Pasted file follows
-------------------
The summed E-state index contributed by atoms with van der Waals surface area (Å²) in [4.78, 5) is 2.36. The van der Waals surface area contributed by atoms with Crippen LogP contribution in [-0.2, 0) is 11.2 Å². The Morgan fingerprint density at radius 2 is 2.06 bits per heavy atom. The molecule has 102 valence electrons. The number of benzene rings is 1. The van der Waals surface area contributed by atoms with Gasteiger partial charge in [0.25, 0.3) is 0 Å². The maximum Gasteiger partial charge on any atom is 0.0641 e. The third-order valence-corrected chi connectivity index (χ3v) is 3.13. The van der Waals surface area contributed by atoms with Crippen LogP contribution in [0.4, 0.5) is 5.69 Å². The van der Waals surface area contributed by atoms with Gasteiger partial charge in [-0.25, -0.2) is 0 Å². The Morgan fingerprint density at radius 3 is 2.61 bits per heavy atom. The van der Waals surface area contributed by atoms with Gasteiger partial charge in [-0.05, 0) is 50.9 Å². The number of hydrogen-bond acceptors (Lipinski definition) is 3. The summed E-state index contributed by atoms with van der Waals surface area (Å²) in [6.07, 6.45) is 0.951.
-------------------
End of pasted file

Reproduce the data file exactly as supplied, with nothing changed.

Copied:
The summed E-state index contributed by atoms with van der Waals surface area (Å²) in [4.78, 5) is 2.36. The van der Waals surface area contributed by atoms with Crippen LogP contribution in [-0.2, 0) is 11.2 Å². The Morgan fingerprint density at radius 2 is 2.06 bits per heavy atom. The molecule has 102 valence electrons. The number of benzene rings is 1. The van der Waals surface area contributed by atoms with Gasteiger partial charge in [0.25, 0.3) is 0 Å². The maximum Gasteiger partial charge on any atom is 0.0641 e. The third-order valence-corrected chi connectivity index (χ3v) is 3.13. The van der Waals surface area contributed by atoms with Crippen LogP contribution in [0.4, 0.5) is 5.69 Å². The van der Waals surface area contributed by atoms with Gasteiger partial charge in [-0.25, -0.2) is 0 Å². The Morgan fingerprint density at radius 3 is 2.61 bits per heavy atom. The van der Waals surface area contributed by atoms with Gasteiger partial charge in [-0.05, 0) is 50.9 Å². The number of hydrogen-bond acceptors (Lipinski definition) is 3. The summed E-state index contributed by atoms with van der Waals surface area (Å²) in [6.07, 6.45) is 0.951.